5 Trends in Short-Form Video to Reinvigorate Your Content Strategy

    by Sasha Laferte

    Date

    March 13, 2014 at 2:00 PM

    film-reelVideos were still called moving pictures when marketers started taking advantage of them. The first TV commercial came out in 1941 for Bulova watches. The company paid $9 to plug their advertisement.

    With Twitter acquiring Vine in 2012 and rolling it out in early 2013, and Instagram revealing its video feature only months ago, video has become a lot more than just black and white images on a fuzzy screen. With consumers’ online video engagement higher, patience shorter, and free time smaller than ever, short-form video is an extremely important part of marketing strategy.

    Here are a few of the recent trends in short-form video, and how you can use them to your advantage.

    Trend #1: Reporting the News

    BBC recently began experimenting with news delivery via Instagram. Reporting the news in 15 seconds is no easy feat, but it's perfect for people who want to keep up to date with what’s going on, but don’t have time to fit it into their busy schedules.

     

    Think about creating content in short-form videos that keeps your audience up-to-date on your industry. A marketer that specializes in athletic wear, for instance, could cover advancements in running shoe technology, what athletes wore at the Olympics, and other current events in these mini-newscasts.

    Trend #2: Silent Video (Kind Of)

    You, like me, probably thought silent video was a thing of the past. But it has actually become a serious trend in the world of short-form video. Now, when I say silent, I don't really mean totally silent -- there may be some background music, for instance, But the point is that the sound isn't needed to get something out of the video.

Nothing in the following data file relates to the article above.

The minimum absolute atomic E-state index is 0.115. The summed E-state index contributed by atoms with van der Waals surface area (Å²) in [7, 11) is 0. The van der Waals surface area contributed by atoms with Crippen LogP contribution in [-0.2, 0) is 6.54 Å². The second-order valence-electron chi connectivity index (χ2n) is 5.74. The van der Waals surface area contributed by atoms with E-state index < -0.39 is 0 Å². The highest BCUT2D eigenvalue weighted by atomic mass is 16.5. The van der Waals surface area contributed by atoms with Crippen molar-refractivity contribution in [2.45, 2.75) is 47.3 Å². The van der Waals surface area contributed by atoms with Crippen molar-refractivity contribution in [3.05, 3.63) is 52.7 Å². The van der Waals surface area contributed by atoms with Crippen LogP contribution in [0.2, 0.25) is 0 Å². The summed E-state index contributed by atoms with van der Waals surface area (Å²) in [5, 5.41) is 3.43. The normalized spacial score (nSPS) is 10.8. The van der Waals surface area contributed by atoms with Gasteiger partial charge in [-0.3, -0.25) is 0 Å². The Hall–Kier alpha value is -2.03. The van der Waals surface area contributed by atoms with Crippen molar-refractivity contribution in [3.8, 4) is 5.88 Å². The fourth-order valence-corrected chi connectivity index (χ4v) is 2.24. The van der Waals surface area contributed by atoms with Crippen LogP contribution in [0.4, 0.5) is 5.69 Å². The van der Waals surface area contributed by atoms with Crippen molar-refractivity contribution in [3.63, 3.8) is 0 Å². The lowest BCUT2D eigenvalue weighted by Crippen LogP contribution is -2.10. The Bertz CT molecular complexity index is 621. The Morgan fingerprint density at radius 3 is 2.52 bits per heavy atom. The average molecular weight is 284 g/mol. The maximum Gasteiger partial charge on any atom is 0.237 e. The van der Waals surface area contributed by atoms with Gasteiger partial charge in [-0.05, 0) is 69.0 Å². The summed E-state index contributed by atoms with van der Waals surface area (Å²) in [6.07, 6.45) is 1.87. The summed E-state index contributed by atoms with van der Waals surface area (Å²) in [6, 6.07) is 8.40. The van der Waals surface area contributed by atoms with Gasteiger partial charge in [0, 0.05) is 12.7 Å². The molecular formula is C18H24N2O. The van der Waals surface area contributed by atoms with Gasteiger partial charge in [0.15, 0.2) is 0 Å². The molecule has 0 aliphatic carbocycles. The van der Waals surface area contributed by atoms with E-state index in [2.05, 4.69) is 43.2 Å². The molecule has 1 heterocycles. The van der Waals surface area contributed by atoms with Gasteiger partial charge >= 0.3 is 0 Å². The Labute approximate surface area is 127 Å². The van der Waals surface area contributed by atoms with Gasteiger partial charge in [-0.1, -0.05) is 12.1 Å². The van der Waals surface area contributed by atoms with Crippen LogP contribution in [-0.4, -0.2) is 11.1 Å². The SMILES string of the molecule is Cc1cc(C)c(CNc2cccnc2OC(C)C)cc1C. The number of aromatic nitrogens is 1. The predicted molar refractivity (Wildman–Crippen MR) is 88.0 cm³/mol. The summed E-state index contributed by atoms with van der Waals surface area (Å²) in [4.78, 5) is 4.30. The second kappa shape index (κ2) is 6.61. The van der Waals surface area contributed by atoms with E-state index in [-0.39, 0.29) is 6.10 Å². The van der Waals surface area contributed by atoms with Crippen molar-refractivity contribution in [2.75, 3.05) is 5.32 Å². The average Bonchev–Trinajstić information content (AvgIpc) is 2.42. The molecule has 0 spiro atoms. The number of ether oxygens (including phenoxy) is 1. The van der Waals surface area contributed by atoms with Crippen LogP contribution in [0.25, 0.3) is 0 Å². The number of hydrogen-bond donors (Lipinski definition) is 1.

By creating a video that's understandable without sound, marketers can reach and engage with consumers that aren't looking to turn those speakers up on their work computers (how awkward is that, right?) -- plus they can take full advantage of Facbeook's auto-play feature.

    Ultimately, silent videos create a rich experience for anyone watching the video, not just consumers willing to turn up the sound on their phones or plug their earbuds into their laptops.

    Trend #3: How-to and DIY

    This is all about creating valuable content for customers, so inbound marketers should be comfortable with this stuff.

    Yes, short-form video can be entertaining, but it can also be very helpful, especially for someone on the go. These videos can also have a direct product tie-in without being too pushy, which is a great way to use video to improve your customer conversion rates.

    Lowe’s is a perfect example of this -- they have an entire Tumblr account dedicated to quick home improvements. They’re helpful, but they also feature screwdrivers, hammers, and other products available at Lowe’s.

    Trend #4: Interacting

    Acknowledge what’s going on with your fans and interact with them. For instance, Oscar Mayer recently wished their followers Sarah and Mike a happy “bologna-versary,” -- in mustard. (In honor of National Bologna Day, Oscar Mayer offered to write messages requested by their followers on bologna.) Take a look:

    The idea behind this strategy is pretty simple. Interaction and personalization keeps people engaged -- even if you're not making a video for everyone who asks.

    Trend #5: Products in Action

    From Dunkin' Donuts cups scoring touchdowns to a jar of Marmite giving a picture a kiss, people love seeing your products acting like people. Why? It's weird and funny and pretty entertaining. If you have something you want your business to comment on like, say, a viral scene in a movie or an epic sports win, why not have your product reenact it?

    Here's Oreo's take:

     

     

    Then again, is anyone really that surprised Oreo is pulling off amazing video marketing? I know I'm not.

    Are you using video in your social or content strategy?

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    Written by Sasha Laferte

    Sasha Laferte is a content associate at HubSpot. She spends her time writing for the HubSpot Inbound Marketing blog and writing and designing marketing resources.

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